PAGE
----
Wiley considers herself fortunate: Family took her in when she was released from prison, and she had resources for finding work. Recognizing at this point that many of her big-spending customers didn’t come by their money honestly, she did not return to sewing. Wiley went to cosmetology school but ultimately decided against a career in that field, too. She started selling cemetery plots, which turned out to be lucrative.
Although she left prison feeling bitter toward the system, her optimistic nature eventually took over. “I was in prison for a reason. I saw what the needs were.” Wiley saw women who cycled in and out of prison, unable to hold jobs, falling back into bad company and bad habits. “I saw an immediate need to have a safe place to go. They needed to learn [marketable skills]. If you’re dependent on people to take care of you, you’re still no better off after you get out of prison.”
And, she says, “I needed to do something with the money I was making.” So in 1998, her friend Alonzo Harris, a real estate developer, helped her find a two-story, nine-bedroom, 4½-bathroom home. Using her own money plus donations and loans from family and friends, Wiley purchased the house and transformed it into a transitional living center for women coming out of prison. In 1999 Wiley and Harris filed for 501(c)(3) nonprofit status and co-founded the 2000 Roses Foundation.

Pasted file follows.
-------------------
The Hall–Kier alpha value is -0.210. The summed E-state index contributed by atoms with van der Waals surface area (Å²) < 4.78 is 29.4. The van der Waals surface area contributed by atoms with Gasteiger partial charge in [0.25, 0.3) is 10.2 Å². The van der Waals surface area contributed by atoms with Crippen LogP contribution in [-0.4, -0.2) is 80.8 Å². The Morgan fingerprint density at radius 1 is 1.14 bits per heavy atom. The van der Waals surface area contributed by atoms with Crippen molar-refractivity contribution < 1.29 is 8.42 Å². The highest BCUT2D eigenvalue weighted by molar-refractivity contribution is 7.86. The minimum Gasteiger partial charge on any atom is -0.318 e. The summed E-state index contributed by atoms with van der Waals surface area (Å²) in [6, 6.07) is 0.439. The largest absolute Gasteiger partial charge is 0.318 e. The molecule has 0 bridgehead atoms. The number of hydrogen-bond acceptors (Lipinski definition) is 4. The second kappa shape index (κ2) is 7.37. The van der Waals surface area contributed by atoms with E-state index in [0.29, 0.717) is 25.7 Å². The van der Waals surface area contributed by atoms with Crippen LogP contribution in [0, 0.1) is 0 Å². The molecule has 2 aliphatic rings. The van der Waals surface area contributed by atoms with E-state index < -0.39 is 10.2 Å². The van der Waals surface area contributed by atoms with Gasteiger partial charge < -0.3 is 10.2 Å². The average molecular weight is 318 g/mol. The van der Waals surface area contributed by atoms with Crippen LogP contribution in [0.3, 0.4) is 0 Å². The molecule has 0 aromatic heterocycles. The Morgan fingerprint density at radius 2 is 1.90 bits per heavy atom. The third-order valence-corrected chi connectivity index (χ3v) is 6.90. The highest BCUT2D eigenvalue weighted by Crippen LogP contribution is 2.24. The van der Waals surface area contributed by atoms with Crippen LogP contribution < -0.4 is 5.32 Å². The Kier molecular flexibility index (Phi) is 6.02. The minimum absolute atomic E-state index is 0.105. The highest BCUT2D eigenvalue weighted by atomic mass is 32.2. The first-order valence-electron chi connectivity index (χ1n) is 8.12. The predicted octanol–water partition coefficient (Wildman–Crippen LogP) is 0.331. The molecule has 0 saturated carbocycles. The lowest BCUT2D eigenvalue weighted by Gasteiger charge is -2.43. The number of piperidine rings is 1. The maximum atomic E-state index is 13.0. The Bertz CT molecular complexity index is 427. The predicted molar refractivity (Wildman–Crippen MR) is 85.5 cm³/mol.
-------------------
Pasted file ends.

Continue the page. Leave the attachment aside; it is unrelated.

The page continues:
Harris cast his lot in with Wiley because he saw that she meant business. “She has great vision and great passion and insight for problem-solving. She had the entrepreneurial skills already, coupled with the tenacity.” On top of that, Harris says he felt an emotional connection to the mission because he was recovering from substance abuse himself.
The foundation’s name draws parallels to caring for roses in a garden. “You start with pruning, cutting back dead stuff, giving it attention, feeding it properly,” Wiley says. “Some [roses] will survive and some won’t, but if you focus on the strong limbs, you force the plant to put its energy into the very best stems.” And since it was nearly the year 2000, they tacked that on to the foundation’s name. “We figured we would help at least that many women. Needless to say, we’ve surpassed that in 16 years.”